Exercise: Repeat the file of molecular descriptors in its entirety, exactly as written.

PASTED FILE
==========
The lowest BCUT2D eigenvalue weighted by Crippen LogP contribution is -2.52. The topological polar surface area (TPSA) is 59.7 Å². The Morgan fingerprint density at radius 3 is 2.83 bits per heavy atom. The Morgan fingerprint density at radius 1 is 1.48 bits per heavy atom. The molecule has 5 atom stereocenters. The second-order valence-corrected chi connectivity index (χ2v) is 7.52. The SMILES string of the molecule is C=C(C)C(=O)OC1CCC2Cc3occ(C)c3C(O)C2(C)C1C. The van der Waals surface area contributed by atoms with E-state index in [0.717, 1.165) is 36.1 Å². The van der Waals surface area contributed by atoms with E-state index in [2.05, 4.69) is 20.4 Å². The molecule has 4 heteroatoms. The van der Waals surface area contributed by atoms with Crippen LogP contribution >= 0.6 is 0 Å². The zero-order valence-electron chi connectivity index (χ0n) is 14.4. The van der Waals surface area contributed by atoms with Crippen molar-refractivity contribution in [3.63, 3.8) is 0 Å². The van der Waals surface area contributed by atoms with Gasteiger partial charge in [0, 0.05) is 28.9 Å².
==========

The lowest BCUT2D eigenvalue weighted by Crippen LogP contribution is -2.52. The topological polar surface area (TPSA) is 59.7 Å². The Morgan fingerprint density at radius 3 is 2.83 bits per heavy atom. The Morgan fingerprint density at radius 1 is 1.48 bits per heavy atom. The molecule has 5 atom stereocenters. The second-order valence-corrected chi connectivity index (χ2v) is 7.52. The SMILES string of the molecule is C=C(C)C(=O)OC1CCC2Cc3occ(C)c3C(O)C2(C)C1C. The van der Waals surface area contributed by atoms with E-state index in [0.717, 1.165) is 36.1 Å². The van der Waals surface area contributed by atoms with E-state index in [2.05, 4.69) is 20.4 Å². The molecule has 4 heteroatoms. The van der Waals surface area contributed by atoms with Crippen LogP contribution >= 0.6 is 0 Å². The zero-order valence-electron chi connectivity index (χ0n) is 14.4. The van der Waals surface area contributed by atoms with Crippen molar-refractivity contribution in [3.63, 3.8) is 0 Å². The van der Waals surface area contributed by atoms with Gasteiger partial charge in [0, 0.05) is 28.9 Å².